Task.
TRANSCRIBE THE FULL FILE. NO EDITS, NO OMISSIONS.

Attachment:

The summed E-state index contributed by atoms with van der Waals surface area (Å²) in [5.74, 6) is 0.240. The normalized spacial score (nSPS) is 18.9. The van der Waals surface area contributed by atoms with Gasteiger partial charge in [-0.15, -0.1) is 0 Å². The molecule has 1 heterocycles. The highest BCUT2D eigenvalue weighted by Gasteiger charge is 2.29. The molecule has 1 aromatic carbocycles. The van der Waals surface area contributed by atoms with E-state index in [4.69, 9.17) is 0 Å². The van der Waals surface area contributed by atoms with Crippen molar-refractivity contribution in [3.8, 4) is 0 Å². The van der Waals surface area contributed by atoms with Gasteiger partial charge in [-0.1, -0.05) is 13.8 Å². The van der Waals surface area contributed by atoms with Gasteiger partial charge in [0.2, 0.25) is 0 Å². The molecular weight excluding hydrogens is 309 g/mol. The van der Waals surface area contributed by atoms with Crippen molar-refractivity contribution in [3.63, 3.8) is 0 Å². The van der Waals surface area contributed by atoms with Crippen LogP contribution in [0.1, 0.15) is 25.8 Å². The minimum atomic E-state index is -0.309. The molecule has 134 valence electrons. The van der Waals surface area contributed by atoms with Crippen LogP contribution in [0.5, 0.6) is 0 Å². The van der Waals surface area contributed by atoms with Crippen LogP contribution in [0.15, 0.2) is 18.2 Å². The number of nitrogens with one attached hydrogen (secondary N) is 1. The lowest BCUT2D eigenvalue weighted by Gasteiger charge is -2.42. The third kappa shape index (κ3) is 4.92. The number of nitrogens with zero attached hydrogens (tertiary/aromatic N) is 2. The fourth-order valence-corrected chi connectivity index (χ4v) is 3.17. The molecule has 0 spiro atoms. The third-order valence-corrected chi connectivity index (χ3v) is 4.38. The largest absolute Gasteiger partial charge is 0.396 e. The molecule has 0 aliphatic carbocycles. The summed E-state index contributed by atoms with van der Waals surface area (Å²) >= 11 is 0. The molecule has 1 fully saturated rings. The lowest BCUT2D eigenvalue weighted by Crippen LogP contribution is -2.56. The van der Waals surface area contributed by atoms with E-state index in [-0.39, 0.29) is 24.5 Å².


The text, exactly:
The summed E-state index contributed by atoms with van der Waals surface area (Å²) in [5.74, 6) is 0.240. The normalized spacial score (nSPS) is 18.9. The van der Waals surface area contributed by atoms with Gasteiger partial charge in [-0.15, -0.1) is 0 Å². The molecule has 1 heterocycles. The highest BCUT2D eigenvalue weighted by Gasteiger charge is 2.29. The molecule has 1 aromatic carbocycles. The van der Waals surface area contributed by atoms with E-state index in [4.69, 9.17) is 0 Å². The van der Waals surface area contributed by atoms with Crippen molar-refractivity contribution in [3.8, 4) is 0 Å². The van der Waals surface area contributed by atoms with Gasteiger partial charge in [-0.1, -0.05) is 13.8 Å². The van der Waals surface area contributed by atoms with Gasteiger partial charge in [0.2, 0.25) is 0 Å². The molecular weight excluding hydrogens is 309 g/mol. The van der Waals surface area contributed by atoms with Crippen molar-refractivity contribution in [3.63, 3.8) is 0 Å². The van der Waals surface area contributed by atoms with Crippen LogP contribution in [0.1, 0.15) is 25.8 Å². The minimum atomic E-state index is -0.309. The molecule has 134 valence electrons. The van der Waals surface area contributed by atoms with Crippen LogP contribution in [0.5, 0.6) is 0 Å². The van der Waals surface area contributed by atoms with Crippen LogP contribution in [0.15, 0.2) is 18.2 Å². The number of nitrogens with one attached hydrogen (secondary N) is 1. The lowest BCUT2D eigenvalue weighted by Gasteiger charge is -2.42. The third kappa shape index (κ3) is 4.92. The number of nitrogens with zero attached hydrogens (tertiary/aromatic N) is 2. The fourth-order valence-corrected chi connectivity index (χ4v) is 3.17. The molecule has 0 spiro atoms. The third-order valence-corrected chi connectivity index (χ3v) is 4.38. The largest absolute Gasteiger partial charge is 0.396 e. The molecule has 0 aliphatic carbocycles. The summed E-state index contributed by atoms with van der Waals surface area (Å²) >= 11 is 0. The molecule has 1 fully saturated rings. The lowest BCUT2D eigenvalue weighted by Crippen LogP contribution is -2.56. The van der Waals surface area contributed by atoms with E-state index in [-0.39, 0.29) is 24.5 Å².